Ayurveda is a whole-body (holistic) system of medicine. It began in India more than 3,000 years ago. It takes a natural approach to physical and mental health.
Ayurveda is based on the idea that each person has certain life forces (doshas), and that everything in the universe is connected. Any imbalance leads to disease. This approach uses lifestyle interventions and natural treatments. These help to balance the body, mind, spirit, and environment. Ayurveda is very focused on overall health. But treatments can be directed at certain diseases.
Treatment aims to get rid of impurities, reduce symptoms, increase disease resistance, reduce stress, and create more harmony in life. Herbs and other plants are often used. These include oils and common spices.
Ayurvedic treatment starts with an internal cleansing (purification). This is followed by a special diet, herbal medicines, massage therapy, yoga, and meditation.
In India, Ayurveda is considered a medical system. It is equal to conventional Western medicine, traditional Chinese medicine, naturopathic medicine, and homeopathic medicine. Ayurveda providers in India go through state-recognized educational training.
Before working with any Ayurvedic providers, check their training and background. Currently, Ayurvedic providers are not licensed in the U.S. And there is no national standard for Ayurvedic training or certification. But a few states have approved Ayurvedic schools.
Many Ayurvedic materials have not been fully studied. Ayurvedic medicines are regulated as dietary supplements in the U.S. They are not regulated as medicines. So they are not required to meet the same safety standards as conventional medicines. Some Ayurvedic medicines contain herbs, metals, minerals, or other materials. These can be harmful if not used correctly. Some Ayurvedic medicines may also contain toxic materials. These include lead, arsenic, and mercury. In addition, any herb, mineral, or metal used in this type of treatment may work against Western medicines.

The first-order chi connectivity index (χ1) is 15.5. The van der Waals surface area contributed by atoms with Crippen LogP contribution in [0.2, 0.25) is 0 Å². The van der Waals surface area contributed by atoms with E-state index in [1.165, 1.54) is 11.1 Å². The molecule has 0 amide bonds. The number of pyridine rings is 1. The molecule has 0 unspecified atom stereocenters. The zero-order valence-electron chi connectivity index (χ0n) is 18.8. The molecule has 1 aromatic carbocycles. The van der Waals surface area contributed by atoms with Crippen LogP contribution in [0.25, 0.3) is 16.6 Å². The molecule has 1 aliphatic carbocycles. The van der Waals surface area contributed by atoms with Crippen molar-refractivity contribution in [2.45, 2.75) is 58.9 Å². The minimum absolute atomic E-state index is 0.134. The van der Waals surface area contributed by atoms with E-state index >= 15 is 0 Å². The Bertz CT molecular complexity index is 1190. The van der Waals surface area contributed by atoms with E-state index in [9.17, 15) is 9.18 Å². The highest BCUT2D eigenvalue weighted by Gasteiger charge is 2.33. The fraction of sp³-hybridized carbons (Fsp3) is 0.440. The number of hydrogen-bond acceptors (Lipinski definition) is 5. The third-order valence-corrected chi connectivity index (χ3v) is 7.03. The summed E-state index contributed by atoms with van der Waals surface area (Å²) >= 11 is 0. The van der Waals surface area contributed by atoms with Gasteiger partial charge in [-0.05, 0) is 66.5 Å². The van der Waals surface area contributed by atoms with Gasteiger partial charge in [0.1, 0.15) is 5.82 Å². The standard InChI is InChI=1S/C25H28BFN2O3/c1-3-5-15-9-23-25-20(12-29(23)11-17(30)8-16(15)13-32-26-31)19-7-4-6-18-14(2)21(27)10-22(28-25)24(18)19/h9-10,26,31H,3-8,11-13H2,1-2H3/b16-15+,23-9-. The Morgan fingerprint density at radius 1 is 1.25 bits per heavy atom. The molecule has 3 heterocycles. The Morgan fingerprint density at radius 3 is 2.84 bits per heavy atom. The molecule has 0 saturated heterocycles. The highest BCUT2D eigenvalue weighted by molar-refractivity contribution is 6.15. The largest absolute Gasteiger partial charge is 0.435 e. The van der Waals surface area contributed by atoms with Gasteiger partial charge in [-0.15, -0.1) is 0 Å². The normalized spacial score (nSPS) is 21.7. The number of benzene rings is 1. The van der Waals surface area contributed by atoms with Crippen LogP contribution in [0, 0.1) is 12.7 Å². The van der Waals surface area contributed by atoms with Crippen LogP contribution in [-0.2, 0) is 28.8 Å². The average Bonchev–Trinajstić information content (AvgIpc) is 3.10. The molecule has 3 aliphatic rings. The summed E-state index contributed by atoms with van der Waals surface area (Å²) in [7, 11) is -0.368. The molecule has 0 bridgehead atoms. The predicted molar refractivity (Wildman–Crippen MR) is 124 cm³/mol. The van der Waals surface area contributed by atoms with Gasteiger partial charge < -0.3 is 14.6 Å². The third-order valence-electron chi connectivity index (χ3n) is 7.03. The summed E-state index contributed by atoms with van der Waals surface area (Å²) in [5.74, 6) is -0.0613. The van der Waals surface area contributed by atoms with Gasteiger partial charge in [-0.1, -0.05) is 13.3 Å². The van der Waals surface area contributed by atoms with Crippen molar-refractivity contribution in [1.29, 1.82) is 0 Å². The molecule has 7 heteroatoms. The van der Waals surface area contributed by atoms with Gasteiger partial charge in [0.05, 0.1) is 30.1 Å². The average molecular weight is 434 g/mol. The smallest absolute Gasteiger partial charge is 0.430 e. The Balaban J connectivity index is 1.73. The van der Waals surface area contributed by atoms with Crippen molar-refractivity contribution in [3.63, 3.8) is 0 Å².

Talk with your healthcare provider before using any Ayurvedic treatment. This is even more important if you:
Are pregnant or breastfeeding
Are thinking of using Ayurvedic therapy to treat a child
Have ongoing health conditions
Are an older adult
Take prescription medicines
Any diagnosis of a disease or condition should be made by a healthcare provider with conventional medical training. The provider should also have a lot of experience managing that disease or condition.
Some studies show that Ayurveda can have positive effects for certain conditions when used with standard, conventional medical care. But it should not replace standard medical care. This is even more important if you have a serious health condition. Or if you are from a high-risk group such as those listed above.
Tell all of your healthcare providers (conventional or complementary) about the health approaches, supplements, and medicines you use. This will give them a full picture of your health. It will help ensure safe, effective, and coordinated care.